MCEWAN: Well, I think that's a very good question because what drew me to this subject was the thought that this family division, especially, has pitched its camp right on the terrain of fiction. You're looking at love and the end of love, the contested fates of children, deathbed wishes, medical ethics. The only difference is, that judges, unlike their lucky novelists, judges have to make a verdict - have to give a verdict - where as novelists can simply investigate the terrain, bring it before us.

SIMON: This novel kept bringing up a question for me, in one case after another - and certainly in the case of the young 17-year-old. And that is, do children belong to their parents or do they belong to the world?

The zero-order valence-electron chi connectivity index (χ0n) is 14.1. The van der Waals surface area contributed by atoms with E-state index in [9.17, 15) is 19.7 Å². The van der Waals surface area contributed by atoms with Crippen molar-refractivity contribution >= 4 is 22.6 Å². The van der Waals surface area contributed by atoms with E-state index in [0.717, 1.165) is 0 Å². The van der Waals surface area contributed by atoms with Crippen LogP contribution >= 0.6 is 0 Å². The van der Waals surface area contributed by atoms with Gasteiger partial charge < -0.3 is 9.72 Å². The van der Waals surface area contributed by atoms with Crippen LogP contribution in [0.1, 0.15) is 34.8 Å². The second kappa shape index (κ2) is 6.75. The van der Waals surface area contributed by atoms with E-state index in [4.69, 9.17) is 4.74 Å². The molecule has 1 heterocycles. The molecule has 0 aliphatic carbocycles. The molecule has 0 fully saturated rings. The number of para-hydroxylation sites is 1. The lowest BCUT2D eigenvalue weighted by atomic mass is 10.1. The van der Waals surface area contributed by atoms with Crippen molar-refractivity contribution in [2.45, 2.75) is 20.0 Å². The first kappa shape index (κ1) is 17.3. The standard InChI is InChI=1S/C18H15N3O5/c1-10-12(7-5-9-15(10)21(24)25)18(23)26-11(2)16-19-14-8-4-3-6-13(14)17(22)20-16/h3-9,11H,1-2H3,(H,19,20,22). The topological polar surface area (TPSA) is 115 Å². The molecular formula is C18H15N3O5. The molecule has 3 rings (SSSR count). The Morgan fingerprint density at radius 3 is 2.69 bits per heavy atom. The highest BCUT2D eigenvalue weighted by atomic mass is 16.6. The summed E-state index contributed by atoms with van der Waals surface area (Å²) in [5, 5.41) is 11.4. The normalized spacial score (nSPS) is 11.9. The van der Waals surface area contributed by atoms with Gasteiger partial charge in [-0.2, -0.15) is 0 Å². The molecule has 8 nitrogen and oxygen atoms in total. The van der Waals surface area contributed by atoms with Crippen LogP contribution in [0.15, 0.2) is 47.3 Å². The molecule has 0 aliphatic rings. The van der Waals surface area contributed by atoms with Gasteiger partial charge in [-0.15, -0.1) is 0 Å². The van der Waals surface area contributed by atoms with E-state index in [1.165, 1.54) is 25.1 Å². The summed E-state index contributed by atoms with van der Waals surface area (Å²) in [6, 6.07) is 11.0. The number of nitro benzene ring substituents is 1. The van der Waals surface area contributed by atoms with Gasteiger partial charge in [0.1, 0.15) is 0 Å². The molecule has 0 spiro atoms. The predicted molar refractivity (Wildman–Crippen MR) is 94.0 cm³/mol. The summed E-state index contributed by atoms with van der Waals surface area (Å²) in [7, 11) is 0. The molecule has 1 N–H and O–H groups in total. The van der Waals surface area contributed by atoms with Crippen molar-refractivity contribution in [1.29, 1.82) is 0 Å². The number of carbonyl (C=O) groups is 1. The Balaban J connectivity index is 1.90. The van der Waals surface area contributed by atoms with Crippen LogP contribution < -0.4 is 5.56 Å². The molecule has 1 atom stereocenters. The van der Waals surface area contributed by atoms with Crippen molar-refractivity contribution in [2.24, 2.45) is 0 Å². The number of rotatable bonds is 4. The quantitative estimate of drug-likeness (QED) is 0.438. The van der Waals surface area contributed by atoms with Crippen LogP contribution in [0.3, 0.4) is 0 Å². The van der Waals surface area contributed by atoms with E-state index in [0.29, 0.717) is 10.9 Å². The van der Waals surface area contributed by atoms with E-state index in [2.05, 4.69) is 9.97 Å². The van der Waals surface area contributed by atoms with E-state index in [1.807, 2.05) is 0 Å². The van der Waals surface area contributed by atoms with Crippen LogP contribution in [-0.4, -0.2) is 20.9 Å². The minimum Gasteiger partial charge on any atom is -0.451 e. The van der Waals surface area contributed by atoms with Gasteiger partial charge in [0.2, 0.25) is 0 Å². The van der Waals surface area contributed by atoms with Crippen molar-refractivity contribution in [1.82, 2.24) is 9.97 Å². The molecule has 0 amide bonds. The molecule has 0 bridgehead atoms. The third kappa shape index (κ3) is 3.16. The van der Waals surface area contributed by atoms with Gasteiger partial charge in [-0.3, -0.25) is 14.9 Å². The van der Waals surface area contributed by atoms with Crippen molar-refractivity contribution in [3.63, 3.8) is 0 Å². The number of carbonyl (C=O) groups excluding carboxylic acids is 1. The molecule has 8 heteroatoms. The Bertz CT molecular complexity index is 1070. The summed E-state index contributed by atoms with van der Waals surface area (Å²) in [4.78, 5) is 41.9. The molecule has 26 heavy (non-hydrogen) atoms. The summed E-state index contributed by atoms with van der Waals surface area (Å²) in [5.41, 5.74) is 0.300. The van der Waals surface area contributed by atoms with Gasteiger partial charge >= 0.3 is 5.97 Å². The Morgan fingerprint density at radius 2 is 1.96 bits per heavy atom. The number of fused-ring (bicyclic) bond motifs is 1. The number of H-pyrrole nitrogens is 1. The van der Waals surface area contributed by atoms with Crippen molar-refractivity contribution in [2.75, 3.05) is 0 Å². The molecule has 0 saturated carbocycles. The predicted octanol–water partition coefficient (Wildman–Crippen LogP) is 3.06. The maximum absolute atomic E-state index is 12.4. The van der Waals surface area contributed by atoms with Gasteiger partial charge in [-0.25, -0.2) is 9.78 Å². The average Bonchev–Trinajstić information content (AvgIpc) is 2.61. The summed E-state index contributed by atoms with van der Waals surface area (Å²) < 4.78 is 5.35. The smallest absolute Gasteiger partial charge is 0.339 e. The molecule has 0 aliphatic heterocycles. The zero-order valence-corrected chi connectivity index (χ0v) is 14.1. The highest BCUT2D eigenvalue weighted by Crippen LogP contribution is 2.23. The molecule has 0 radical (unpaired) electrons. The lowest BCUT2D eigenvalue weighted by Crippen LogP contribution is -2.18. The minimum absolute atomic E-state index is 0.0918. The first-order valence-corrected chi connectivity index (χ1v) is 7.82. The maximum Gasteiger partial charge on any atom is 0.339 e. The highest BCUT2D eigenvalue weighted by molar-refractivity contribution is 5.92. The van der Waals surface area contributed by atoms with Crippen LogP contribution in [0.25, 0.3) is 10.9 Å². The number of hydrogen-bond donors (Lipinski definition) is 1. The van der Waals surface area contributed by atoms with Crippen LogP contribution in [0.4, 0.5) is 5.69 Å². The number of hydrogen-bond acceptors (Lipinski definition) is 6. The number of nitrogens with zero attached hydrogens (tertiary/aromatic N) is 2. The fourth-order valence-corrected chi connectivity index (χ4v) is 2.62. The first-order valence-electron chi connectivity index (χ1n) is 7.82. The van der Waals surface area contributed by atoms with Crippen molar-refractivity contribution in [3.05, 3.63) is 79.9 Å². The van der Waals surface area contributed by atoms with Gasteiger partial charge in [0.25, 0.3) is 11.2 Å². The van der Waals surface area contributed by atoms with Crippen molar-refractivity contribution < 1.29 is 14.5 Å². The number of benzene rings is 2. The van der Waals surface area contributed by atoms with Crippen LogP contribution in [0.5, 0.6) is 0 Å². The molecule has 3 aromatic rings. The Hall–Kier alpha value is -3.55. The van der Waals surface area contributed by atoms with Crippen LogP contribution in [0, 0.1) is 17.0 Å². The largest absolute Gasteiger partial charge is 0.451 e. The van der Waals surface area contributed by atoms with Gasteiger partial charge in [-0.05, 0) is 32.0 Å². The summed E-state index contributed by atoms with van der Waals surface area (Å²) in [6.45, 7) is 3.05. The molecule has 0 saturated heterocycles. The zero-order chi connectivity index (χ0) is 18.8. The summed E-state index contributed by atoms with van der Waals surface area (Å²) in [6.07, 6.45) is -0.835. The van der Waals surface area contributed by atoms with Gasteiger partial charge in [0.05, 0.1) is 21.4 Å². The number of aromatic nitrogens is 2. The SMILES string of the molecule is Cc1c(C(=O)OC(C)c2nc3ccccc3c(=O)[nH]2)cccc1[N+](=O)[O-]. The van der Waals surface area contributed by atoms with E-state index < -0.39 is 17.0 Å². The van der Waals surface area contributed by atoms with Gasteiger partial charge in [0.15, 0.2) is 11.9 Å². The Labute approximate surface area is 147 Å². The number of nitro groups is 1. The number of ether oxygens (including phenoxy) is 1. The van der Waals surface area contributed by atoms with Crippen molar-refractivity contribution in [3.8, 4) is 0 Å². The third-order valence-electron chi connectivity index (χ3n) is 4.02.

MCEWAN: Well, the legislation we have, the 1989 Children Act suggests that finally, children belong to the world. They are not the things of their parents. And when the crunch comes and a crucial decision has to be made, it's the children's interest and not the parents or the parents' gods that the courts must take into account.

SIMON: Ian McEwan. His new novel, "The Children Act."

Thanks so much for being with us.

MCEWAN: My great pleasure. Transcript provided by NPR, Copyright NPR.